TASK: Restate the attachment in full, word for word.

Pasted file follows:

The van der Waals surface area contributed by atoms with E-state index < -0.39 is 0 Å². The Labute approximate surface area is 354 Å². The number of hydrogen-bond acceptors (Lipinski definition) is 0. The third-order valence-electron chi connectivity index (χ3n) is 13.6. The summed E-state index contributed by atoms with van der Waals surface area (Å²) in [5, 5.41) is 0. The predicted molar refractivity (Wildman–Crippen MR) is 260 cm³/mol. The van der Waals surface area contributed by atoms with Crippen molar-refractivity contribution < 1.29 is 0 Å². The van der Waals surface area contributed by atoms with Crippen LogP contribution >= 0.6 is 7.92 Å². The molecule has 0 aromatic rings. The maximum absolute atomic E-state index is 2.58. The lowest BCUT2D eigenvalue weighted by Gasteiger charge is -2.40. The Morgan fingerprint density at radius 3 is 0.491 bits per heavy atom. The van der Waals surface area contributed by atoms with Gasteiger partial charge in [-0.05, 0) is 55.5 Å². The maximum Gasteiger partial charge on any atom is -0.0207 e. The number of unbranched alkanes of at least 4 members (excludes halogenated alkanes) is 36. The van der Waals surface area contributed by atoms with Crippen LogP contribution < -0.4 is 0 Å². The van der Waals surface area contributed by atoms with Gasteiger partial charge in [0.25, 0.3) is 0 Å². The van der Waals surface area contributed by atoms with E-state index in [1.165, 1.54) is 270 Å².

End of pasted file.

The van der Waals surface area contributed by atoms with E-state index < -0.39 is 0 Å². The Labute approximate surface area is 354 Å². The number of hydrogen-bond acceptors (Lipinski definition) is 0. The third-order valence-electron chi connectivity index (χ3n) is 13.6. The summed E-state index contributed by atoms with van der Waals surface area (Å²) in [5, 5.41) is 0. The predicted molar refractivity (Wildman–Crippen MR) is 260 cm³/mol. The van der Waals surface area contributed by atoms with Crippen molar-refractivity contribution < 1.29 is 0 Å². The van der Waals surface area contributed by atoms with Crippen LogP contribution >= 0.6 is 7.92 Å². The molecule has 0 aromatic rings. The maximum absolute atomic E-state index is 2.58. The lowest BCUT2D eigenvalue weighted by Gasteiger charge is -2.40. The Morgan fingerprint density at radius 3 is 0.491 bits per heavy atom. The van der Waals surface area contributed by atoms with Gasteiger partial charge in [-0.05, 0) is 55.5 Å². The maximum Gasteiger partial charge on any atom is -0.0207 e. The number of unbranched alkanes of at least 4 members (excludes halogenated alkanes) is 36. The van der Waals surface area contributed by atoms with Crippen LogP contribution < -0.4 is 0 Å². The van der Waals surface area contributed by atoms with Gasteiger partial charge in [0.25, 0.3) is 0 Å². The van der Waals surface area contributed by atoms with E-state index in [1.165, 1.54) is 270 Å².